John: I have no idea. I wouldn't have minded the Jaguars being on Hard Knocks, but I must admit I didn't care much if they were on it or not. I'm sure it would have raised the team's profile on one level, and on another level, I have no doubt there would have been some ridicule involved. I believe in the long run the Jaguars are going to improve under this coaching staff with this core group of players, and in the long run the team will get respect and recognition with or without HBO involved.
Mark from Camden County, GA:
I'm only 10 years old and each year I'm excited about the Jaguars (regardless of record). Football is fun. I asked my father if I could ask you a question since we read the O-Zone daily. Aside from punter, MJD contract points, and other nuisance questions, I'd like to ask a college football question. I hope this is OK, Mr. John. I received my yearly Pro Football Weekly 2012 Preview Magazine. What is the difference between redshirt freshman and true freshman in football terms? As I read the magazine, I see terms such as true sophomore, true senior, and even redshirt sophomore. What does all this mean?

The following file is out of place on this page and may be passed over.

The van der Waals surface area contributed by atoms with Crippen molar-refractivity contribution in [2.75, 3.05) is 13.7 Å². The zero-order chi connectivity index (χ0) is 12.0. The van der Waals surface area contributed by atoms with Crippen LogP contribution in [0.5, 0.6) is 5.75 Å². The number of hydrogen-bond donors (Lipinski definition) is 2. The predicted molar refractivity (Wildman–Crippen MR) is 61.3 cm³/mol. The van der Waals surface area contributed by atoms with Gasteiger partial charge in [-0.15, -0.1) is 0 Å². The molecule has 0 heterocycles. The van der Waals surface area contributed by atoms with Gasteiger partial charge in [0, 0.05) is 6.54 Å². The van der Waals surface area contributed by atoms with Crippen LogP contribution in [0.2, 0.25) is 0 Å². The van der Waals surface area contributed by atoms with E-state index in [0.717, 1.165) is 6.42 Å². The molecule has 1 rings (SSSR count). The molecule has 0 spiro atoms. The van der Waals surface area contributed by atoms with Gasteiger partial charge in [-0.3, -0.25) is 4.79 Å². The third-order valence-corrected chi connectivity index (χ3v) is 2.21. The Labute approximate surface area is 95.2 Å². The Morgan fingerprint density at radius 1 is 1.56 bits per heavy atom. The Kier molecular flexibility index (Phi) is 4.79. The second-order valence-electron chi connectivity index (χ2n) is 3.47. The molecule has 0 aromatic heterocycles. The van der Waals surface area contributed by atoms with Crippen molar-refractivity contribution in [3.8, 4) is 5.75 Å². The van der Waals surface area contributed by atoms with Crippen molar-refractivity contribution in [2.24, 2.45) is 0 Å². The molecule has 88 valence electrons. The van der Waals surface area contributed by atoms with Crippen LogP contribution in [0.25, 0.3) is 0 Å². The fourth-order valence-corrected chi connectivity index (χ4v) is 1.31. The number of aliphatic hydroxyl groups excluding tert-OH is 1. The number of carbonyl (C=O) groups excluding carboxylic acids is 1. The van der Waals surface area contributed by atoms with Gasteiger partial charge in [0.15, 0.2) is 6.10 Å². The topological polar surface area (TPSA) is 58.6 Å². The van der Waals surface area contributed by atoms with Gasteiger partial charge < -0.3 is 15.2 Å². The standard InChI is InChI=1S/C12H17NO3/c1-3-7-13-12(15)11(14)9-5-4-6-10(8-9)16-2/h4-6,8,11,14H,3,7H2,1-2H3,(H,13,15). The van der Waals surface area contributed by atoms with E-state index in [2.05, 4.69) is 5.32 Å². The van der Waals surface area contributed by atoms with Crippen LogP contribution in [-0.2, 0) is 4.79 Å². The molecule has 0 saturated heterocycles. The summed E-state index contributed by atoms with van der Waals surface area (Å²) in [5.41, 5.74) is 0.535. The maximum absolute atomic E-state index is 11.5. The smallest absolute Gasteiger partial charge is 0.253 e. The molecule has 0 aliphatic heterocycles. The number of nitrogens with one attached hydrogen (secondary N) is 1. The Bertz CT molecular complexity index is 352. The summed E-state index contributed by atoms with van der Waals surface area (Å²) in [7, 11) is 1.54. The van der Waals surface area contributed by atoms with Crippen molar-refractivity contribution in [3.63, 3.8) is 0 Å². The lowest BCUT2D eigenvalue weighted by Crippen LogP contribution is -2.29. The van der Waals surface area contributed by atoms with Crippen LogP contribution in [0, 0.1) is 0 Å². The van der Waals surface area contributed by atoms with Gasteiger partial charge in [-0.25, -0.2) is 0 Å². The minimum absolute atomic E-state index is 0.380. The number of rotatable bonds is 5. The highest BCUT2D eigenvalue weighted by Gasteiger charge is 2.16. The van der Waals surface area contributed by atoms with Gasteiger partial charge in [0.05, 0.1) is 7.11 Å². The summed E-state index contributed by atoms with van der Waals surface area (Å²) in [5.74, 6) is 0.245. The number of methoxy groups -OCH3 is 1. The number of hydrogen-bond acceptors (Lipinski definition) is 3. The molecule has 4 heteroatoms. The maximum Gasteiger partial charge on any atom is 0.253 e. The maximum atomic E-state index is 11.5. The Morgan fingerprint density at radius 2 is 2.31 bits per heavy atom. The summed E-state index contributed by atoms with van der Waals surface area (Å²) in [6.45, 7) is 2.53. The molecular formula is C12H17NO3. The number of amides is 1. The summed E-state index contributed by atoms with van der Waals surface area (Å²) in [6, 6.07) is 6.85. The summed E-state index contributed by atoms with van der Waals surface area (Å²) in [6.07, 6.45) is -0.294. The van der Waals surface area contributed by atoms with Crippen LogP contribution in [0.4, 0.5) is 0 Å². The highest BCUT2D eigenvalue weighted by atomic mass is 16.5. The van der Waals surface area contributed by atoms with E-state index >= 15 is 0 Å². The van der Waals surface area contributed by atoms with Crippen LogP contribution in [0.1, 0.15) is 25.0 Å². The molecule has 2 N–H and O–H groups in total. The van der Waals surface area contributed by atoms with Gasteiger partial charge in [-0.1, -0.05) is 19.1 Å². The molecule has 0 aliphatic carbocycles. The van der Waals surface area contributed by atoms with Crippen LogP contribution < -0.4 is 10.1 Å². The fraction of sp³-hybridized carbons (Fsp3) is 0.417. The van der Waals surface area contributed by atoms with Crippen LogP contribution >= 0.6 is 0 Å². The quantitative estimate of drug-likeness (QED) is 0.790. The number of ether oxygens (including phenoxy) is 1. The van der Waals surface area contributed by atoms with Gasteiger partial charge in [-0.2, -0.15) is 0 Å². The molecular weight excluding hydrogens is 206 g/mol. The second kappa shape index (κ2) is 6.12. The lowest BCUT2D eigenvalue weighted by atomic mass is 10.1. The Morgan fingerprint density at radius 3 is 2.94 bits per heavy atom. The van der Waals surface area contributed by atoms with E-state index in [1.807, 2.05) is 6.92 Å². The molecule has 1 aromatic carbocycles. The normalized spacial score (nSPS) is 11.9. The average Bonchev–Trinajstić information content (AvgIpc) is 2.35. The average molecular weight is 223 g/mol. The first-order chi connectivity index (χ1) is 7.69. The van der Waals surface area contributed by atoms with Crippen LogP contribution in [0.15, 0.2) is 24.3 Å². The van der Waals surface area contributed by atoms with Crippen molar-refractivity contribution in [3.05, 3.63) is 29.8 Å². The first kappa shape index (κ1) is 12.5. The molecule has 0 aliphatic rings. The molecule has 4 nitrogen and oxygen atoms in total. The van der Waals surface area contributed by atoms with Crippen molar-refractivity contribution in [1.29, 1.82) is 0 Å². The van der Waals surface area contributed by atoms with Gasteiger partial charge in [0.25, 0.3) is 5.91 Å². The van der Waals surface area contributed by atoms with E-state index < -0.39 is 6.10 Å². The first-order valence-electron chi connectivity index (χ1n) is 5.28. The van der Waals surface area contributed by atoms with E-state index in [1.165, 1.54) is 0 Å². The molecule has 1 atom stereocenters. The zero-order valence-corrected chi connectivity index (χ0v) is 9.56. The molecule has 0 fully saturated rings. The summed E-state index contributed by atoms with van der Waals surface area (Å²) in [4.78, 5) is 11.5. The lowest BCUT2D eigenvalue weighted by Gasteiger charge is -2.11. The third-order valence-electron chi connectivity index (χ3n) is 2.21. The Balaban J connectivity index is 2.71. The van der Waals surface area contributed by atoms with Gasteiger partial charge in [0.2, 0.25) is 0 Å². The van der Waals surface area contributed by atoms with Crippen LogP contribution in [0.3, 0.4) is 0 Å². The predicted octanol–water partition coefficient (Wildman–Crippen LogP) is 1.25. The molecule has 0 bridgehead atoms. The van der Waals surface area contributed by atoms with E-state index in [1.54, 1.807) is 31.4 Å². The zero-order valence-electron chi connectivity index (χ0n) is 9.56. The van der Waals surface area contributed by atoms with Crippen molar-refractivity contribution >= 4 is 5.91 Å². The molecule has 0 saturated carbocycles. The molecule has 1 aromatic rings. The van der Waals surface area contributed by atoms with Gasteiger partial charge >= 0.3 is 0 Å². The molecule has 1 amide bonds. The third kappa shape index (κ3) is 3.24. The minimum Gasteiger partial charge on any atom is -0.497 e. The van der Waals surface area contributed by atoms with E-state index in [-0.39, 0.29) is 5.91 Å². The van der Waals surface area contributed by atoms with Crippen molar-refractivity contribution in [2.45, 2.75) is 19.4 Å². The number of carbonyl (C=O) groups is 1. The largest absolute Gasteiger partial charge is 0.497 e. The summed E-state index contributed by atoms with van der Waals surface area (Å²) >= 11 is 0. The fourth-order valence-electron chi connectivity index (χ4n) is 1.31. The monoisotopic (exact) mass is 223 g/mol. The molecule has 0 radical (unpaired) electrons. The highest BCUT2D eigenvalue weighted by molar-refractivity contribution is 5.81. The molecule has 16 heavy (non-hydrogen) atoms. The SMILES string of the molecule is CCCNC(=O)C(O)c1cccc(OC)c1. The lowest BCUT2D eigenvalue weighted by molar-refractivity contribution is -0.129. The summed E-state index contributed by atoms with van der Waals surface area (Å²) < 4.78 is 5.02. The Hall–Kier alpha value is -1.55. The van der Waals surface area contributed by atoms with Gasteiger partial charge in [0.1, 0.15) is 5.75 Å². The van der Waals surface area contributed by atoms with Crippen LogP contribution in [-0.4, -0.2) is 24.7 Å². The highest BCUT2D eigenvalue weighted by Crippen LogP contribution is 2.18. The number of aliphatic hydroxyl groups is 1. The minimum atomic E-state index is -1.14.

John: In college, a player can sit out one year and still play four other years .The year the player sits out is called a "redshirt" season. Therefore, a redshirt freshman is a player who sat out his freshman season. A true freshman is a player who was in high school the season before.
Randy from Oxford, PA:
I think the issue with the "article" by Dan Hanzus is more about it being published on NFL.com. By it being published there, it lends credence that the story has been approved by the NFL. If it has been approved, then it sets a bad standard. The NFL can approve bashing one of its 32 members, but if a player or exec tweets something wrong, he can be fined or suspended.
John: NFL.com long has established that it is an editorial entity that allows criticism of its teams. It's the same operating philosophy that allows individual teams to have features such as the O-Zone, so I can't criticize the league for allowing it. It's a philosophy that allows freedom. Does that mean you're going to have stories that make people angry? Obviously. Is that the whole idea? Obviously.